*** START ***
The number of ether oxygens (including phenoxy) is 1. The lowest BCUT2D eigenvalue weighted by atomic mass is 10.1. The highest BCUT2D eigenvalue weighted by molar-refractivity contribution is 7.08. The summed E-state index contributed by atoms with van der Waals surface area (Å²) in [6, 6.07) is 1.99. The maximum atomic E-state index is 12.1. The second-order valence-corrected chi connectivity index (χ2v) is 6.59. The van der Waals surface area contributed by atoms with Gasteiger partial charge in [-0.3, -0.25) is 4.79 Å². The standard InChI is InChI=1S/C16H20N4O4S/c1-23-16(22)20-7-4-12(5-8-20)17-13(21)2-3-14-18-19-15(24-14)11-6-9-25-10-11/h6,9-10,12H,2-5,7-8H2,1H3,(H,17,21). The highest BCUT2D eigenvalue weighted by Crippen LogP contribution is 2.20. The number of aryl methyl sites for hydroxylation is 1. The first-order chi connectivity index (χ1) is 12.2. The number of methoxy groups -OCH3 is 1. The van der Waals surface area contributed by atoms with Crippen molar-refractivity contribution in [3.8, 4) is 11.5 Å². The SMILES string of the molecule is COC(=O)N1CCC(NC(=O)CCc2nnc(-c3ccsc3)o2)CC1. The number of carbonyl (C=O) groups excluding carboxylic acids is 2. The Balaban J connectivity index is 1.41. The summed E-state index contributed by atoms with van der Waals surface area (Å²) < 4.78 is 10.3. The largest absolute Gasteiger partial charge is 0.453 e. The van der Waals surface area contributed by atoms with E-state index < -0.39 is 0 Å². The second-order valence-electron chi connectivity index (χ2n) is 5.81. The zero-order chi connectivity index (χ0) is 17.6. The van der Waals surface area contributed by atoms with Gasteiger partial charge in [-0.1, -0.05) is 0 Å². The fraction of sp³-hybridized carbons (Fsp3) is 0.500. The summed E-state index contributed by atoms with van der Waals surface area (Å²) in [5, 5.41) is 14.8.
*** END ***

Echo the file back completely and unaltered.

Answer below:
The number of ether oxygens (including phenoxy) is 1. The lowest BCUT2D eigenvalue weighted by atomic mass is 10.1. The highest BCUT2D eigenvalue weighted by molar-refractivity contribution is 7.08. The summed E-state index contributed by atoms with van der Waals surface area (Å²) in [6, 6.07) is 1.99. The maximum atomic E-state index is 12.1. The second-order valence-corrected chi connectivity index (χ2v) is 6.59. The van der Waals surface area contributed by atoms with Gasteiger partial charge in [-0.3, -0.25) is 4.79 Å². The standard InChI is InChI=1S/C16H20N4O4S/c1-23-16(22)20-7-4-12(5-8-20)17-13(21)2-3-14-18-19-15(24-14)11-6-9-25-10-11/h6,9-10,12H,2-5,7-8H2,1H3,(H,17,21). The highest BCUT2D eigenvalue weighted by Crippen LogP contribution is 2.20. The number of aryl methyl sites for hydroxylation is 1. The first-order chi connectivity index (χ1) is 12.2. The number of methoxy groups -OCH3 is 1. The van der Waals surface area contributed by atoms with Crippen molar-refractivity contribution in [3.8, 4) is 11.5 Å². The SMILES string of the molecule is COC(=O)N1CCC(NC(=O)CCc2nnc(-c3ccsc3)o2)CC1. The number of carbonyl (C=O) groups excluding carboxylic acids is 2. The Balaban J connectivity index is 1.41. The summed E-state index contributed by atoms with van der Waals surface area (Å²) < 4.78 is 10.3. The largest absolute Gasteiger partial charge is 0.453 e. The van der Waals surface area contributed by atoms with E-state index < -0.39 is 0 Å². The second-order valence-electron chi connectivity index (χ2n) is 5.81. The zero-order chi connectivity index (χ0) is 17.6. The van der Waals surface area contributed by atoms with Gasteiger partial charge in [-0.1, -0.05) is 0 Å². The fraction of sp³-hybridized carbons (Fsp3) is 0.500. The summed E-state index contributed by atoms with van der Waals surface area (Å²) in [5, 5.41) is 14.8.